Fujifilm's 30x zoom HS-series camera hasn't changed much from generation to generation. It more or less just gets fine-tuned, and that's the case with the 2012 version, the FinePix HS30EXR.
For example, this newest version gets a redesigned manual zoom for smoother movement and a larger, ultrahigh-resolution electronic viewfinder. It also gets rid of the AA batteries in favor of a lithium ion rechargeable giving it excellent battery life. (Check out the HS25EXR if you want AA batteries instead.) And despite having a 16-megapixel EXR CMOS sensor like last year's HX20EXR, the new model gets an improved sensor and processor for better performance and image quality.
It's not a huge step forward by any means, but it is a better camera and continues to have one of the best designs for users who really like to take control of their results. On the other hand, just because it looks like a digital SLR does not mean you're getting an SLR.
As with most compact cameras, photo quality really comes down to expectations and what you plan to do with your photos. In general, the HS30EXR's photos are very good, and it is capable of taking some excellent shots. However, it may take a lot of adjusting of settings, shooting in raw, or experimenting with its EXR modes to get the best results. If that's not something you're willing to do, this probably isn't a good choice. Its EXR Auto mode is very good as auto-shooting modes go, but even tweaking that mode's settings can get you better shots.
Basically, if you're considering this expecting digital SLR photo quality for this price with its lens and features, you're going to be disappointed. If you understand that this is essentially a point-and-shoot camera with a lot of control and a long lens, you'll probably be thrilled with what the camera can produce under the right conditions. My main issue with the results is that there's a lot of visible artifacts when photos were viewed at larger sizes, and subjects look soft. Both of these can be corrected to some extent by shooting and processing its raw files, though. You can read more about the camera's picture quality in the slideshow above as well as view full-size photos.
The HS30EXR is pretty much on par with other cameras in its class in terms of shooting performance, which is an improvement over past models. From off to first shot took 1.8 seconds in our lab tests, though it felt a touch faster. From shot to shot it averaged about 1.2 seconds and its shutter lag -- the time it takes from pressing the shutter release to capture without prefocusing -- was very good at 0.3 second in bright lighting. However, it does slow down some in low light, with about 0.6 second lag. The autofocus also gets noticeably slower with the lens extended, which is typical for megazooms.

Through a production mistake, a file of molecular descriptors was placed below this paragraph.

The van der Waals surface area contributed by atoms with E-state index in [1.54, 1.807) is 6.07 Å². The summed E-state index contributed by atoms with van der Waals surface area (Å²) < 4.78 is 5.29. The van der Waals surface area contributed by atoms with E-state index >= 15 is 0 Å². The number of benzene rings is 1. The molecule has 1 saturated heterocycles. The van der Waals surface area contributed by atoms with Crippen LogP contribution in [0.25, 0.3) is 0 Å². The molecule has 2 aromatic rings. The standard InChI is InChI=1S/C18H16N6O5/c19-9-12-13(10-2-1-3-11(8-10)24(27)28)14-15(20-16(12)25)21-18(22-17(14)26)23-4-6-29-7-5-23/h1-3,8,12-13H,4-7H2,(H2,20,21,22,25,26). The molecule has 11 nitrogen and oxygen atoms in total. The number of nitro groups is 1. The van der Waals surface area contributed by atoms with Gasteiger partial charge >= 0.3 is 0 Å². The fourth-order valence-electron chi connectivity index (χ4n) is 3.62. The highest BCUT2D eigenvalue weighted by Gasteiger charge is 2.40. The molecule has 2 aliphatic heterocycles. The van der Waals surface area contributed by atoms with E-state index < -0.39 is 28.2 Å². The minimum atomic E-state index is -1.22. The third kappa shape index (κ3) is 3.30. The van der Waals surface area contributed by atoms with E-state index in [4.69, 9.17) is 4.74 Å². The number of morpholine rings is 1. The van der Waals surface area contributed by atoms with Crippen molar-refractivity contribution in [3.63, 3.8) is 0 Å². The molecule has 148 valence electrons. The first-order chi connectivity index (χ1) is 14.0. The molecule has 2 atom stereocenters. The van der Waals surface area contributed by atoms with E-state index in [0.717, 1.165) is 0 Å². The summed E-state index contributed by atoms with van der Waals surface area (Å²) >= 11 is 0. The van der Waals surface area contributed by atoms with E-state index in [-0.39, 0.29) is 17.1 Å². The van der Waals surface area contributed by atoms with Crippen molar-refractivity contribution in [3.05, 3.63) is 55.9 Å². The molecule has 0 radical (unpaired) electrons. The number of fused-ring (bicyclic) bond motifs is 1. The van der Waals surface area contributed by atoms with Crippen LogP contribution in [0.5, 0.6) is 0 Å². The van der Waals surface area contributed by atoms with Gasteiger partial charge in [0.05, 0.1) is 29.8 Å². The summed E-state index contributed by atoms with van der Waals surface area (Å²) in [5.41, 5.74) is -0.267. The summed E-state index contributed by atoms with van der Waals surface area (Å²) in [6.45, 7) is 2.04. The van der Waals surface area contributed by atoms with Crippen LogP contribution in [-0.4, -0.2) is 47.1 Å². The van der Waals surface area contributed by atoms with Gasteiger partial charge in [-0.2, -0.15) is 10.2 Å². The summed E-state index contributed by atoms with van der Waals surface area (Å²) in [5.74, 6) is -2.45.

The HS30EXR has a lot of burst shooting options to pick from depending on what resolution you want to use. At 16 megapixels you get 3 frames per second (in raw plus JPEG, too), though our lab tests clocked it at up to 5.6fps. If you're OK with smaller, 8-megapixel images (and you should be), you can get up to a fast 11fps.
Focus and exposure are set with the first shot, though, so for really fast-moving subjects all of your shots may not be in focus. This is typical of most burst modes on compact cameras. Also, although the camera can continue to shoot continuously up to 200 shots, the speed drops significantly after the initial burst. For example, at full resolution, after about four or five photos it gets much slower. It's better to release, let it store your images, and shoot again.Design and features
The HS30EXR hasn't changed much at all from previous models, which is a very good thing. It is similar in size, weight, and appearance to an entry-level digital SLR. It might be a compact camera, but it's not small. A large, deep hand grip on the right allows you hold it securely, helped by a rubberized coating and a slight indent for your middle finger to rest in. (There's an ample thumb rest on back, too.)
On top at the front of the grip is the shutter release with a ring around it for quickly powering the camera on and off. Just behind the shutter are exposure compensation and continuous-shooting buttons. Behind those are the ergonomically slanted Mode and Command dials; the angle puts them in easy reach of your thumb.
Similar to button layouts you'd find on a dSLR, the HS30EXR has a row of direct-setting buttons down the left side of the LCD: ISO, metering modes, autofocus areas, focus modes, and white balance. You simply press the button for what you'd like to adjust and spin the Command dial.
Jumping to the right of the LCD is a discrete button for recording video; an AE/AF lock button; a four-way control pad with a Menu/OK button at its center; a Disp/Back button for changing shooting information onscreen and navigating out of a menu option; and a playback button for viewing photos and video.